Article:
5. Type ping DNS_server, where DNS_server is the IP address assigned to the DNS server. If there is more than one DNS server on your network, you should ping each one. If you cannot ping the DNS servers, this indicates a potential problem with the DNS servers, or with the network between the computer and the DNS servers.
    6. If the other license servers are on a different subnet, try to ping the default gateway. If you cannot ping the default gateway, this might indicate a problem with the network adapter, the router or gateway device, cabling, or other connectivity hardware.
  • In Device Manager, check the status of the network adapter. To open Device Manager, click Start, click Run, type devmgmt.msc, and then click OK.
  • Check network connectivity indicator lights on the computer and at the hub or router. Check network cabling.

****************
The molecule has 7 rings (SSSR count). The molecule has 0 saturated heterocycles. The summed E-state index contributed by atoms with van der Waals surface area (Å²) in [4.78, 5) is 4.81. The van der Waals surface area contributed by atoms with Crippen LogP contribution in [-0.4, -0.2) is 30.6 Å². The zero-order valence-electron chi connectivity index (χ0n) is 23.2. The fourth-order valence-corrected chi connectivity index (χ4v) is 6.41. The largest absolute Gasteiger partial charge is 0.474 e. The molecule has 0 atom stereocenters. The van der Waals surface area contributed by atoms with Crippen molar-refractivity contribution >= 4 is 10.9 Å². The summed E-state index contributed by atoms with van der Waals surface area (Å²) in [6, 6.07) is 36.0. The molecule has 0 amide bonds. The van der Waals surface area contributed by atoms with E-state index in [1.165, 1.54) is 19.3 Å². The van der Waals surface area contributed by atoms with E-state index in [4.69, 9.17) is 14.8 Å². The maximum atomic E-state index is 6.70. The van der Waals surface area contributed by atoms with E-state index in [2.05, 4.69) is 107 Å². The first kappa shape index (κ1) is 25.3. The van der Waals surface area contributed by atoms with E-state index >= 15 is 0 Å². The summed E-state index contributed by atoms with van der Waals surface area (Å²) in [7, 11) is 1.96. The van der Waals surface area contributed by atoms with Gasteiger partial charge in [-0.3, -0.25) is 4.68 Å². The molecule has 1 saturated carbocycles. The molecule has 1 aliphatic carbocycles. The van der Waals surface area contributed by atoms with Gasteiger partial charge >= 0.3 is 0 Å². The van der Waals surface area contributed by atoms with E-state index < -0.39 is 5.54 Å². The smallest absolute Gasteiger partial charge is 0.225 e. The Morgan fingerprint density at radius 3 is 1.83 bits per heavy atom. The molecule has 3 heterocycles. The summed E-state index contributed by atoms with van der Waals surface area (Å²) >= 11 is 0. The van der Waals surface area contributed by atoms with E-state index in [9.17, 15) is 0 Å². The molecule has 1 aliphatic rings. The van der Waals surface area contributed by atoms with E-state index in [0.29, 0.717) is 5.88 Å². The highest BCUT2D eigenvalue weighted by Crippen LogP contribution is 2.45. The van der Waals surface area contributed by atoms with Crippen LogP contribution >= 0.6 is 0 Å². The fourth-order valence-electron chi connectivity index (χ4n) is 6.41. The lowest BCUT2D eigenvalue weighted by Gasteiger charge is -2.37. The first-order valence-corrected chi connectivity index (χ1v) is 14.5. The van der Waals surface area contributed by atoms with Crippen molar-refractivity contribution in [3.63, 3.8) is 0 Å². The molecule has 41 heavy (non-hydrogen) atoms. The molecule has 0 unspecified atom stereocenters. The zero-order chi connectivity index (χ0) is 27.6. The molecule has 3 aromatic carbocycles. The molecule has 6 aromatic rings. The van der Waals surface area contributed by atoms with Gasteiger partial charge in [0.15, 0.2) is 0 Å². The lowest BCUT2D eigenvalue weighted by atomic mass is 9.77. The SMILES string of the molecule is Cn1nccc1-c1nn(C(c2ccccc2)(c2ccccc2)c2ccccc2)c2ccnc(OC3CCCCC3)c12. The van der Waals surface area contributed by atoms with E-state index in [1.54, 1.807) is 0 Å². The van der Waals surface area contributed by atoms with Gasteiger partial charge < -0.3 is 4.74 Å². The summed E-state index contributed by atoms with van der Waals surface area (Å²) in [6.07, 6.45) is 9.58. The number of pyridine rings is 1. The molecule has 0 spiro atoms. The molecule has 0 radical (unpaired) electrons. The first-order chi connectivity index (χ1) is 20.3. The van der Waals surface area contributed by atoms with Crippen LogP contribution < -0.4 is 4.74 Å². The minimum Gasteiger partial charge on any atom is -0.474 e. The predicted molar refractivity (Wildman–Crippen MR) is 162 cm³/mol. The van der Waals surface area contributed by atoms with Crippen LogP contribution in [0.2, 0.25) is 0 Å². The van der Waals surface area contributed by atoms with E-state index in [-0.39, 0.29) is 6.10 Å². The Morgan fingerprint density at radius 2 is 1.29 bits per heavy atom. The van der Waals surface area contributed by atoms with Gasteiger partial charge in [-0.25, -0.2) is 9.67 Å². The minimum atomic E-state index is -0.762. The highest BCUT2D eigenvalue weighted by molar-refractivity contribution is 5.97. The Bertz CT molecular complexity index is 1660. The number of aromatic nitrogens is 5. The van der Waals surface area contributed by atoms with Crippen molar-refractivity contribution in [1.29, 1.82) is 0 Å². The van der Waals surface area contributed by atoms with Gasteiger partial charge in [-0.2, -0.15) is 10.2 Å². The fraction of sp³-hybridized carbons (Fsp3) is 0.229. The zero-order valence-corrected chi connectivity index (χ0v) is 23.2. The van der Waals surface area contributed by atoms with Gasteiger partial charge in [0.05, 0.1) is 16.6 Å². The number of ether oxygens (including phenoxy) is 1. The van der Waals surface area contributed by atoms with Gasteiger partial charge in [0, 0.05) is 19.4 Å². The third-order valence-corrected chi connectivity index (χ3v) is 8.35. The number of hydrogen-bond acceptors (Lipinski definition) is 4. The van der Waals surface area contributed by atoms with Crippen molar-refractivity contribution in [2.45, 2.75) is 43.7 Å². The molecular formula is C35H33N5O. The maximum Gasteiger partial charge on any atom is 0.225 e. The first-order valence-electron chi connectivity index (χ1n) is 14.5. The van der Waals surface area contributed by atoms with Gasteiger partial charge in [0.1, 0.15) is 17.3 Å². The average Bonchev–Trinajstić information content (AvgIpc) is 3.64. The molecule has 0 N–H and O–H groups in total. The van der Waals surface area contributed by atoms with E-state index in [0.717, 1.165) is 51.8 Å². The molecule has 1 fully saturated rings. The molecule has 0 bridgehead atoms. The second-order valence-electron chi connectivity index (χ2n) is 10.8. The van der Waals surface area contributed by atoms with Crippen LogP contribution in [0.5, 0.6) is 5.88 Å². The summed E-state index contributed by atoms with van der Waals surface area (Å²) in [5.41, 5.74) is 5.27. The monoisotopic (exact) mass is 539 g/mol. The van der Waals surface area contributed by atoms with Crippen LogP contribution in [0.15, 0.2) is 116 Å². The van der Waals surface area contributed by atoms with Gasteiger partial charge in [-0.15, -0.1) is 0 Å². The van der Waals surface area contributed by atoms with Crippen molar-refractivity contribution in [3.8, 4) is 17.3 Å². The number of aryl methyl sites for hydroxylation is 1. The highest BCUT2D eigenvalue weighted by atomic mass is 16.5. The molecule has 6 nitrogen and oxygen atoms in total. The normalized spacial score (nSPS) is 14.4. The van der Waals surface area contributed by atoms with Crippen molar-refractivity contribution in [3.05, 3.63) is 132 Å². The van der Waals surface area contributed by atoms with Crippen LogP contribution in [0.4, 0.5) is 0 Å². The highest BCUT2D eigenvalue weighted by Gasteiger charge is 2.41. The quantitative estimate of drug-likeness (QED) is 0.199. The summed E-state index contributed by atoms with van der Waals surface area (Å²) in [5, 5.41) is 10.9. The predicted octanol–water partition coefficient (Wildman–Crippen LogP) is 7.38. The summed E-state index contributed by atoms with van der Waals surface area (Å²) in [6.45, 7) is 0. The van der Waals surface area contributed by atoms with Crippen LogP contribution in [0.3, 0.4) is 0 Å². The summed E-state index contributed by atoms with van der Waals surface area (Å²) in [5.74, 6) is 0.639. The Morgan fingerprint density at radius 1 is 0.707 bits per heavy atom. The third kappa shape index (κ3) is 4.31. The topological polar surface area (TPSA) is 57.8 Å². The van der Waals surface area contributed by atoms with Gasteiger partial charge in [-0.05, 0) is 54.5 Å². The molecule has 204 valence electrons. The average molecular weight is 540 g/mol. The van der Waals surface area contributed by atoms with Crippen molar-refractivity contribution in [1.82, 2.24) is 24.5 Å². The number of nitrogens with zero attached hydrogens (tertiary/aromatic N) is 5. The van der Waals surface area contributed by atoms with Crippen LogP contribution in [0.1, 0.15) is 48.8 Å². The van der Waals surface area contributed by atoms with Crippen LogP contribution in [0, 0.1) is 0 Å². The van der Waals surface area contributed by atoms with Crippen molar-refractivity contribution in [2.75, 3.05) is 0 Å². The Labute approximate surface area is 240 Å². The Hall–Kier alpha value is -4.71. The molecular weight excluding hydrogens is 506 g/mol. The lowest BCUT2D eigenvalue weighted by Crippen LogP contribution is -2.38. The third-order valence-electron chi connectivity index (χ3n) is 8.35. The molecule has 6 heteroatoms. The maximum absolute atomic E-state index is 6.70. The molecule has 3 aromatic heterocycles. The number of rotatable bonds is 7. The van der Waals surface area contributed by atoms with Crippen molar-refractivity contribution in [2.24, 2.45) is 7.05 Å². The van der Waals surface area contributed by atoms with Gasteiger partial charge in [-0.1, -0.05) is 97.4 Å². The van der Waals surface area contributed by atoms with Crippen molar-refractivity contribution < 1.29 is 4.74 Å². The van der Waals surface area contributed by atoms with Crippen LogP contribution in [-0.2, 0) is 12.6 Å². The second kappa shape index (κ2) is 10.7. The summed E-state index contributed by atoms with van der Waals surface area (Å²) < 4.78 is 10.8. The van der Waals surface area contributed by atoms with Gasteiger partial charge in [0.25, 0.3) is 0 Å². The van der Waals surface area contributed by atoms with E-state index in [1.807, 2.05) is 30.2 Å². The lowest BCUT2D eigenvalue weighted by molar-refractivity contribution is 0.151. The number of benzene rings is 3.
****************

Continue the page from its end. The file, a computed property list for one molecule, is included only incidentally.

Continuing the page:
• Check firewall settings by using the Windows Firewall with Advanced Security snap-in.
  • Check IPsec settings by using the IP Security Policy Management snap-in.

Verify

To verify that Remote Desktop Services client access licenses (RDS CALs) are installed and available on the Remote Desktop license server, use the Remote Desktop Licensing Manager tool.

To perform this procedure, you must have membership in the local Administrators group, or you must have been delegated the appropriate authority.

To verify that RDS CALs are installed and available:

  1. On the license server, open Remote Desktop Licensing Manager. To open Remote Desktop Licensing Manager, click Start, point to Administrative Tools, point to Remote Desktop Services, and then click Remote Desktop Licensing Manager.
  2. If the User Account Control dialog box appears, confirm that the action it displays is what you want, and then click Yes.
  3. In the left pane, expand All Servers, and then click the license server. In the right pane, the type, version, and number of RDS CALs installed on the license server is listed.

Note:  To verify that the Remote Desktop Session Host server can contact a Remote Desktop license server with the appropriate type of RDS CALs, use Licensing Diagnosis in the Remote Desktop Session Host Configuration tool on the RD Session Host server.

Related Management Information

Remote Desktop Services Client Access License (RDS CAL) Availability

Remote Desktop Services